[FOM] CH and mathematics
Colin McLarty
colin.mclarty at case.edu
Sat Feb 2 08:58:42 EST 2008
When Timothy Y. Chow asked why the well founding axiom V =WF is so readily
accepted, James Hirschorn <James.Hirschorn at univie.ac.at> replied
> The answer seems to be that V = WF does not exclude anything that
> most mathematicians care about.
>
> This agrees with [Steele's] answer, that "we know of no interesting
> structure outside WF".
But much more is true: The well founding axiom does not exclude any
structure at all, up to isomorphism. No isomorphism type of structure
in V lies outside WF. Insofar as structures are only interesting up to
isomorphism, there are provably no interesting structures in V outside
of WF.
Compare V=L. Every set in V is isomorphic to one in L, since every set
is well-orderable and all ordinals are in L. But not every structure
existing in V is isomorphic to one in L.
The most familiar example is to assume also a measurable cardinal k in V
and let F be a k-complete non-principle ultrafilter on k. Of course k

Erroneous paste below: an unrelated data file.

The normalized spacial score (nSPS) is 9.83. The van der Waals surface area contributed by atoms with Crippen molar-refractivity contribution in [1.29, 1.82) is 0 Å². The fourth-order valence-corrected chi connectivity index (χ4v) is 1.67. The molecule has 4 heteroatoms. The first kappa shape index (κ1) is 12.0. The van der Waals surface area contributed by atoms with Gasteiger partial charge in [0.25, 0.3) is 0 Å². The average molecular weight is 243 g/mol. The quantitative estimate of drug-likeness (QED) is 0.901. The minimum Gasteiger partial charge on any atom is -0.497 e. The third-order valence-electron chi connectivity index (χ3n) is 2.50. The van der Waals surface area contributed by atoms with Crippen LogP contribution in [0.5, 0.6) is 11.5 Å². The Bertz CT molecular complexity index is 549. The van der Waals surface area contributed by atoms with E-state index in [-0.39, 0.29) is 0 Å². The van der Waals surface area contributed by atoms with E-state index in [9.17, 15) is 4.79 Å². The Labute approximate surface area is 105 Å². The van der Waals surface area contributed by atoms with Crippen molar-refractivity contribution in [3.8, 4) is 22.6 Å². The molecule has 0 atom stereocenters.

is also in L since it is an ordinal. Further, F as a set is isomorphic
to some set in L since it is isomorphic to some ordinal. Even P(k) as
defined in V is isomorphic in V to a set in L although that set may be
strictly larger than (thus, not isomorphic to) the powerset of k as
defined in L. But the inclusion function F>->P(k) which makes F an
ultrafilter on k does not exist in L. Not even up to isomorphism.
No function f:S-->T exists in L such that S is isomorphic in V to k, and
T isomorphic in V to the powerset P(k) as defined in V, and when you
take those isomorphisms back to V they carry F to f.
These facts on V=WF and V=L follow trivially from even more trivial
facts: Provably in ZF, every subset of a well-founded set is
well-founded. But ZF does not prove not every subset of a constructible
set is constructible.
So V=WF changes nothing about ordinary mathematics, all of which is done
up to isomorphism. V=L does change things up to isomorphism.
James H adds:
> I would add that CH is in fact far more "productive" than ~CH. (But
> many believe it tends to give the wrong answers.) Indeed, it keeps
> cropping up from time to time in mainstream mathematics.
Well, many ZF set theorists believe it gives wrong answers. But
Devlin's book THE AXIOM OF CONSTRUCTIBILITY (Springer 1977) shows how
time after time algebraists, topologists, and analysts tend to think it
gives the right answer.
Compare Nik Weaver's current article:
> http://arxiv.org/abs/math/0604198v1
which James cites. The article says "it appears that C*-algebraists
generally tend to regard a problem as solved when it has been answered
using CH." I.e. they take the answer that follows from CH to be the
right answer.
best, Colin
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